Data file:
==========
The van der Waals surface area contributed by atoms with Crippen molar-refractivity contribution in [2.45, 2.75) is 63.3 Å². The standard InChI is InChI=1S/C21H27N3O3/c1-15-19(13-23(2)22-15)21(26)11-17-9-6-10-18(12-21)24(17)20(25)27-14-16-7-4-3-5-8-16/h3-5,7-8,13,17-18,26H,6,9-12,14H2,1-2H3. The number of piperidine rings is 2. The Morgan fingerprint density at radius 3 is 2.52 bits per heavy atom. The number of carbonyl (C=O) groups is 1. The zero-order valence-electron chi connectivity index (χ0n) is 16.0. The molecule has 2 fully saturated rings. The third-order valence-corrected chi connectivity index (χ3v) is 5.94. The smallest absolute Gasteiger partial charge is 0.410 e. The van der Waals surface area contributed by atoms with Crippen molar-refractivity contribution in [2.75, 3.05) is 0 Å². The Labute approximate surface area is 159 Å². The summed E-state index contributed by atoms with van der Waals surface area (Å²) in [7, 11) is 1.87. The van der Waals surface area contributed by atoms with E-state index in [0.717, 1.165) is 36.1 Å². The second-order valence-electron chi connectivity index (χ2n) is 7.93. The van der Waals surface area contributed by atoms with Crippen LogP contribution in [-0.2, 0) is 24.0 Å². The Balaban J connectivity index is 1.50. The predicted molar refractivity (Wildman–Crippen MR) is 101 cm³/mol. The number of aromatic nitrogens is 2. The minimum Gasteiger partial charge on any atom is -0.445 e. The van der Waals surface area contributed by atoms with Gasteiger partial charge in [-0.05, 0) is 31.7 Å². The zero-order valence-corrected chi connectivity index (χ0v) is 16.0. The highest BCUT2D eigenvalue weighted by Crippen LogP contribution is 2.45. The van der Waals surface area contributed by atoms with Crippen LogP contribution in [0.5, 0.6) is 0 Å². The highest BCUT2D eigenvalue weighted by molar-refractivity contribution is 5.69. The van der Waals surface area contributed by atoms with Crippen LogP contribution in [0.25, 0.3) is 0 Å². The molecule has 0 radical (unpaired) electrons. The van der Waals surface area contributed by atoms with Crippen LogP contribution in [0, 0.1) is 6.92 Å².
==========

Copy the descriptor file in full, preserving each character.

The van der Waals surface area contributed by atoms with Crippen molar-refractivity contribution in [2.45, 2.75) is 63.3 Å². The standard InChI is InChI=1S/C21H27N3O3/c1-15-19(13-23(2)22-15)21(26)11-17-9-6-10-18(12-21)24(17)20(25)27-14-16-7-4-3-5-8-16/h3-5,7-8,13,17-18,26H,6,9-12,14H2,1-2H3. The number of piperidine rings is 2. The Morgan fingerprint density at radius 3 is 2.52 bits per heavy atom. The number of carbonyl (C=O) groups is 1. The zero-order valence-electron chi connectivity index (χ0n) is 16.0. The molecule has 2 fully saturated rings. The third-order valence-corrected chi connectivity index (χ3v) is 5.94. The smallest absolute Gasteiger partial charge is 0.410 e. The van der Waals surface area contributed by atoms with Crippen molar-refractivity contribution in [2.75, 3.05) is 0 Å². The Labute approximate surface area is 159 Å². The summed E-state index contributed by atoms with van der Waals surface area (Å²) in [7, 11) is 1.87. The van der Waals surface area contributed by atoms with E-state index in [0.717, 1.165) is 36.1 Å². The second-order valence-electron chi connectivity index (χ2n) is 7.93. The van der Waals surface area contributed by atoms with Crippen LogP contribution in [-0.2, 0) is 24.0 Å². The Balaban J connectivity index is 1.50. The predicted molar refractivity (Wildman–Crippen MR) is 101 cm³/mol. The number of aromatic nitrogens is 2. The minimum Gasteiger partial charge on any atom is -0.445 e. The van der Waals surface area contributed by atoms with Gasteiger partial charge in [-0.05, 0) is 31.7 Å². The zero-order valence-corrected chi connectivity index (χ0v) is 16.0. The highest BCUT2D eigenvalue weighted by Crippen LogP contribution is 2.45. The van der Waals surface area contributed by atoms with Crippen LogP contribution in [0.5, 0.6) is 0 Å². The highest BCUT2D eigenvalue weighted by molar-refractivity contribution is 5.69. The van der Waals surface area contributed by atoms with Crippen LogP contribution in [0.25, 0.3) is 0 Å². The molecule has 0 radical (unpaired) electrons. The van der Waals surface area contributed by atoms with Crippen LogP contribution in [0, 0.1) is 6.92 Å².